“People want to do business with a face they recognize, with someone they trust. They like walking into a business where the owners know them. The experience of shopping with a small business owner is different, it’s unique and it’s positive,” said Jessica Capistrant, president and CEO of the Phoenixville Regional Chamber of Commerce.

According to the statistics, 68% of every dollar spent in a small business stays in the local economy, while 42% stays in the local economy if the money is spent at a “big box” store.

Keeping that money local is a great idea, according to Keely Barone Wrigley, co-owner of Lulu Boutique in Phoenixville.

“It makes more sense than spending money at a multimillion dollar conglomerate,” she said.

“Shopping small is also a great way for the community to connect. Chances are we’re going to greet you by name as you walk in, ask about your life as you shop and thank you sincerely as you make your purchases,” said Joan Moore co-owner of Lulu Boutique.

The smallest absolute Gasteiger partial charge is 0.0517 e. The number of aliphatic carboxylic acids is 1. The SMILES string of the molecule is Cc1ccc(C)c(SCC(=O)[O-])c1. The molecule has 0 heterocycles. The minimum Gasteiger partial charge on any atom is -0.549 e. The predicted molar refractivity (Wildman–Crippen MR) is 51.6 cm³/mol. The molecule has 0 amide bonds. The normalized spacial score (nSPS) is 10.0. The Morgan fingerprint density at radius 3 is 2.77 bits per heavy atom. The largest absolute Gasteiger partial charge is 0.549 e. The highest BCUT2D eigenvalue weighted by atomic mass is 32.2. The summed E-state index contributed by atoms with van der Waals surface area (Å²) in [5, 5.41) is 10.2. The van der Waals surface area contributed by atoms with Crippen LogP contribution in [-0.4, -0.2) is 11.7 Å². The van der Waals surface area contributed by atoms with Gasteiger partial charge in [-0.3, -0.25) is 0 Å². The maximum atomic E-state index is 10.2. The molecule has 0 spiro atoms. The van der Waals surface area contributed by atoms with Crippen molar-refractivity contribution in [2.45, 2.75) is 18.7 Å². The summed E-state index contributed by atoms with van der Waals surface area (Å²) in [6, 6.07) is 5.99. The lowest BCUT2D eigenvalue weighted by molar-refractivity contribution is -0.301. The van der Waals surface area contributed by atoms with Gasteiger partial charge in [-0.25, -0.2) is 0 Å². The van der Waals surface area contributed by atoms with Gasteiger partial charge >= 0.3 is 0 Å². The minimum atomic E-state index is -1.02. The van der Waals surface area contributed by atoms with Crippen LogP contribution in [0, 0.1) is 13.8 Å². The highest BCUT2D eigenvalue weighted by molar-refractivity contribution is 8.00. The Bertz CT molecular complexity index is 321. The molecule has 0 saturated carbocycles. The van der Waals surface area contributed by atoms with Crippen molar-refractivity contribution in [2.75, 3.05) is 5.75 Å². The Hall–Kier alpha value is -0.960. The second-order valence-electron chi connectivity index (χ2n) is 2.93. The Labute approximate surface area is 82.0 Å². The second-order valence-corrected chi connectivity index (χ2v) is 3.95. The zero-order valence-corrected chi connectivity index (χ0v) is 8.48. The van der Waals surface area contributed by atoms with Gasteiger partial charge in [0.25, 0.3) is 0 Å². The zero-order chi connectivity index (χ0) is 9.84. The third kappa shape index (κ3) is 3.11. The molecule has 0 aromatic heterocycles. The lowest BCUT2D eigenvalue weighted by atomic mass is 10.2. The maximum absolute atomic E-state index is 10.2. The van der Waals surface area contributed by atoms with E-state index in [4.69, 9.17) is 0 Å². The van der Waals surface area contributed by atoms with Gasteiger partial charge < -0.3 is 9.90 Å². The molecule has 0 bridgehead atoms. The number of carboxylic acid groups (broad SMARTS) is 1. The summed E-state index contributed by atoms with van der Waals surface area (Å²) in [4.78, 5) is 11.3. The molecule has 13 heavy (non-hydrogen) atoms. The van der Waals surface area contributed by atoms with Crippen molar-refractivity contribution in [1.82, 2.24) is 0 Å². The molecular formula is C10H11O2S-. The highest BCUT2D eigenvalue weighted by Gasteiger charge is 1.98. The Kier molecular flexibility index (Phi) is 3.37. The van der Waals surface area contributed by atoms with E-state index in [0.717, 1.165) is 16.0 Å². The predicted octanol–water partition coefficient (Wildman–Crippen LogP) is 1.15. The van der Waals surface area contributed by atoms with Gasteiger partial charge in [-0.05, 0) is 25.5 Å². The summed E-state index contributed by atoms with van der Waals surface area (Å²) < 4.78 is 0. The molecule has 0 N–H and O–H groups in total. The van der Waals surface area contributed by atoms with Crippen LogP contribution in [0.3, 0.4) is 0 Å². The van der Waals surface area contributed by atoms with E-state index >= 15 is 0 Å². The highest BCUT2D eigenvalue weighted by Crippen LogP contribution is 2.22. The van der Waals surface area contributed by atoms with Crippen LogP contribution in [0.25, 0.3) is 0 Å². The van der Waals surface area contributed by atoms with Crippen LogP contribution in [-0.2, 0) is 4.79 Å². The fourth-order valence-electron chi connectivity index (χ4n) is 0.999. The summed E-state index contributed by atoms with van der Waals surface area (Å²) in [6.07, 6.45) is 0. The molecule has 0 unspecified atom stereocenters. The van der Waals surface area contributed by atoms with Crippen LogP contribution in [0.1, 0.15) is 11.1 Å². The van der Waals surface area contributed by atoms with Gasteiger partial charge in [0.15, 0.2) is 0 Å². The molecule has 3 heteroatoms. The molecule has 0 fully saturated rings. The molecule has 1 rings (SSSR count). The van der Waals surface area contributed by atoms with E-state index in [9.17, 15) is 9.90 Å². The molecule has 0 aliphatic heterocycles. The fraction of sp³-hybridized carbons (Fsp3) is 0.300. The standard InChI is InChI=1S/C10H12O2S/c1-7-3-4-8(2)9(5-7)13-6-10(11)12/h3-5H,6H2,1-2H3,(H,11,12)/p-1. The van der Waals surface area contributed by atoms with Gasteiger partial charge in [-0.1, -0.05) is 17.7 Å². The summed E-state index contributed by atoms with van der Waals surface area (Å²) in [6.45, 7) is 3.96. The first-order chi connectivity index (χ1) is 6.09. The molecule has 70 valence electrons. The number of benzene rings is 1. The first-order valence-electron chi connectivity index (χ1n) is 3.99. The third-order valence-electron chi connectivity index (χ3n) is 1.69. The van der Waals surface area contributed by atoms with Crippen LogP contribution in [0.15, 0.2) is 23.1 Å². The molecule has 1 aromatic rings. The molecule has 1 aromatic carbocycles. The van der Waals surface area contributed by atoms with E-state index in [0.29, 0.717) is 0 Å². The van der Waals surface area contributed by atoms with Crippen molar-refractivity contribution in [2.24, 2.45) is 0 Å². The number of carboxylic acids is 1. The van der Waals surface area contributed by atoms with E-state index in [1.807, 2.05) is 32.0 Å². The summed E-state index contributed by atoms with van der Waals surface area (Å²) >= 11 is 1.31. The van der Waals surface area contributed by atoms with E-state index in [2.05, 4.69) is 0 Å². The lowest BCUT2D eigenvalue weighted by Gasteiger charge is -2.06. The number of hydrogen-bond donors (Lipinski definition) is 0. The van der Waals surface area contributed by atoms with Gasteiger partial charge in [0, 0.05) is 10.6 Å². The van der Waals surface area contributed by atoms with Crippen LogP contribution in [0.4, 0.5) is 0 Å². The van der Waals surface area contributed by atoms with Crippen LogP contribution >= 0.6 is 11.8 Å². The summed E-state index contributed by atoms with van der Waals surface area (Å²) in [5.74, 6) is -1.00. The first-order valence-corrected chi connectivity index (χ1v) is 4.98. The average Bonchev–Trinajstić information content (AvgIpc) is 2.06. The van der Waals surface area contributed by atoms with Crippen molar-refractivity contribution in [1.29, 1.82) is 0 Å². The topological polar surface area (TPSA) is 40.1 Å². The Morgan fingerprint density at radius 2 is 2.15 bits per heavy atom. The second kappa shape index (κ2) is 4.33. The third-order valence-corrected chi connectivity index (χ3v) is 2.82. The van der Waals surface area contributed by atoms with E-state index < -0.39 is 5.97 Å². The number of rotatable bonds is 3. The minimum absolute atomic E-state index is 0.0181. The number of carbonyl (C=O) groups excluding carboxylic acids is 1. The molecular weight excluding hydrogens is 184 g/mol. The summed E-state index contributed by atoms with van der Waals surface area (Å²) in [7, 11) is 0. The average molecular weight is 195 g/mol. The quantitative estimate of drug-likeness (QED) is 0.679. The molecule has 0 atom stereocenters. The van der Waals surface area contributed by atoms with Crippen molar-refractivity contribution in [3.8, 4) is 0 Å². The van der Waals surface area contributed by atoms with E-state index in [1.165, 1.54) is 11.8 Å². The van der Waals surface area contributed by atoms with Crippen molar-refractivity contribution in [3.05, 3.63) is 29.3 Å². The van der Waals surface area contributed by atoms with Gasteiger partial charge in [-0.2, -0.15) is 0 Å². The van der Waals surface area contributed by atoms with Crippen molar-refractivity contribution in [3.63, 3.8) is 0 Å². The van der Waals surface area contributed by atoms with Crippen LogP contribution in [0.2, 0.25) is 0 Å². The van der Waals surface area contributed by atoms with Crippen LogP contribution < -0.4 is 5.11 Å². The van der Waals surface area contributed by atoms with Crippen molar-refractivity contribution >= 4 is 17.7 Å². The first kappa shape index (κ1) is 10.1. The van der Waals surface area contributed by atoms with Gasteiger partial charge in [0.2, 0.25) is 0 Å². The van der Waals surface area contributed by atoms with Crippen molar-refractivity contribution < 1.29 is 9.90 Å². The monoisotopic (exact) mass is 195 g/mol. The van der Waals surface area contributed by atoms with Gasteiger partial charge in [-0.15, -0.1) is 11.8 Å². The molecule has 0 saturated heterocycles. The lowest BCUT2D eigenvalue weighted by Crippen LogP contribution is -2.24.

The Small Business Saturday movement marks its 10th year, following a record setting 2018 in terms of participation and dollars spent. According to statistics from the National Federation of Independent Business, $17.8 billion was spent by an estimated 104 million consumers on Small Business Saturday last year.

Since its inception, consumer spending on Small Business Saturday has reached an estimated $103 billion.

Dancing Tree Creations Artisans Gallery & Studio in Boyertown has been part of Small Business Saturday "since day one," according to Lyn Camella-Rich, who owns the business with Beth Camella-Rich.